Declassified Summary Shows FBI Knew Primary Steele Dossier Sub-Source Was a ‘National Security Threat’ and Suspected Russian Agent
How do you feel about the FBI using the Steele dossier to surveil Carter Page?
by Causes | 9.25.20
What’s the story?
- A newly declassified summary released by the FBI shows that agency was aware the Steele dossier’s primary sub-source had been investigated as a “national security threat” and suspected Russian agent, but still relied on the dossier in its Foreign Intelligence Surveillance Act (FISA) applications to conduct surveillance of Trump campaign aide Carter Page.
- The Steele dossier was compiled by former British spy Christopher Steele for political opposition research firm Fusion GPS with funding from the Democratic National Committee and Hillary Clinton’s presidential campaign. It played a “central and essential role” in the FBI’s applications to carry out surveillance of Page, according to DOJ Inspector General Michael Horowitz.
- Horowitz previously found 17 “significant inaccuracies and omissions” in the FBI’s initial FISA application and the subsequent renewals, several of which were connected to the Steele dossier. Those findings prompted the Foreign Intelligence Surveillance Court to rebuke the FBI for failing to disclose exculpatory information. Former Deputy Attorney General Rod Rosenstein and former Acting Attorney General Sally Yates to both testify before Congress that they wouldn’t have signed off on the Page surveillance if they had known more about the Steele dossier.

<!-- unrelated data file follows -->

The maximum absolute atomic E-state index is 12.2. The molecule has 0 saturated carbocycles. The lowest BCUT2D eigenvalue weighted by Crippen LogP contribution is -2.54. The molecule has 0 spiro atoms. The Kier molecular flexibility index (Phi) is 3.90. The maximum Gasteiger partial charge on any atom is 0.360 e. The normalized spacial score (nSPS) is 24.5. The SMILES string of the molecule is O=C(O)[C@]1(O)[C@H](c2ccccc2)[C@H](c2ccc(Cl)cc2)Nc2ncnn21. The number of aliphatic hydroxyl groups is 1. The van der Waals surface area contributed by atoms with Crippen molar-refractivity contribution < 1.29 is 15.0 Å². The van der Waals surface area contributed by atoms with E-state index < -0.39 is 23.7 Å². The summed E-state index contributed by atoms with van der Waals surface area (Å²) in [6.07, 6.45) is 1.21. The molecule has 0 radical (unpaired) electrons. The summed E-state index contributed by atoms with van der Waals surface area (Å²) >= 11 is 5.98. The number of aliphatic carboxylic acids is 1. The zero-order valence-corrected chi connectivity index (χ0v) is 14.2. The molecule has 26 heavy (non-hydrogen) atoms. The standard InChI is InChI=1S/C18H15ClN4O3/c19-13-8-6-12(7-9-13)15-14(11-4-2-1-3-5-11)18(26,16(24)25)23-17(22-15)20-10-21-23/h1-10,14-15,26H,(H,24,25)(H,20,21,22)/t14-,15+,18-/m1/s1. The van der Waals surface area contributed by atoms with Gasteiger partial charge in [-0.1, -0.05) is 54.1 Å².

- Senate Judiciary Committee Chairman Lindsey Graham (R-SC) said in a statement that, “To me, the failure of the FBI to inform the court that the Primary Sub-source was suspected of being a Russian agent is a breach of every duty owed by law enforcement to the judicial system.”
What does the declassified summary say?
- From 2009 to 2011, the FBI investigated an individual who would be identified by the agency as the primary sub-source of the Steele dossier in December 2016. The investigation began after the sub-source, who then worked at a think-tank, approached a pair of colleagues and told them that if they “did get a job in the government and had access to classified information” he could help them “make a little extra money.” The exchange prompted one of the sub-source’s coworkers to question whether the individual may be a “Russian spy.”
- The FBI converted the preliminary investigation into a full investigation, which revealed the primary sub-source had contact in 2006 with the Russian Embassy and two known Russian intelligence officers. The FBI also found that the sub-source met with a D.C.-based Russian officer in 2005, and that they seemed “very familiar with each other.”
- The FBI interviewed the sub-source’s associates in the course of the investigation. One said the sub-source wasn’t anti-American but wanted to return to Russia someday, another said they were pro-Russia and brought up Russian opinions in policy discussions. While neither could recall the sub-source asking directly about their access to classified information, one interviewee noted that the sub-source persistently asked about a particular military vessel.
- In July and August 2010, the FBI and DOJ were seeking FISA surveillance of the sub-source, but investigators learned the sub-source left the U.S. in 2010 and their visa wasn’t renewed, so the investigation closed pending the return of the sub-source to the U.S. in March 2011.
- In December 2016, the “Crossfire Hurricane” team investigating links between Trump associates and Russian officials identified the primary sub-source used by Christopher Steele in his dossier, and became familiar with the earlier FBI investigation. The Crossfire Hurricane team interviewed the sub-source over the course of three sequential days in January 2017, in which they described some dossier allegations as “rumor and speculation” and in other cases didn’t recognize the claims.
— Eric Revell
(Photo Credit: jossuppy via Flickr / Creative Commons)
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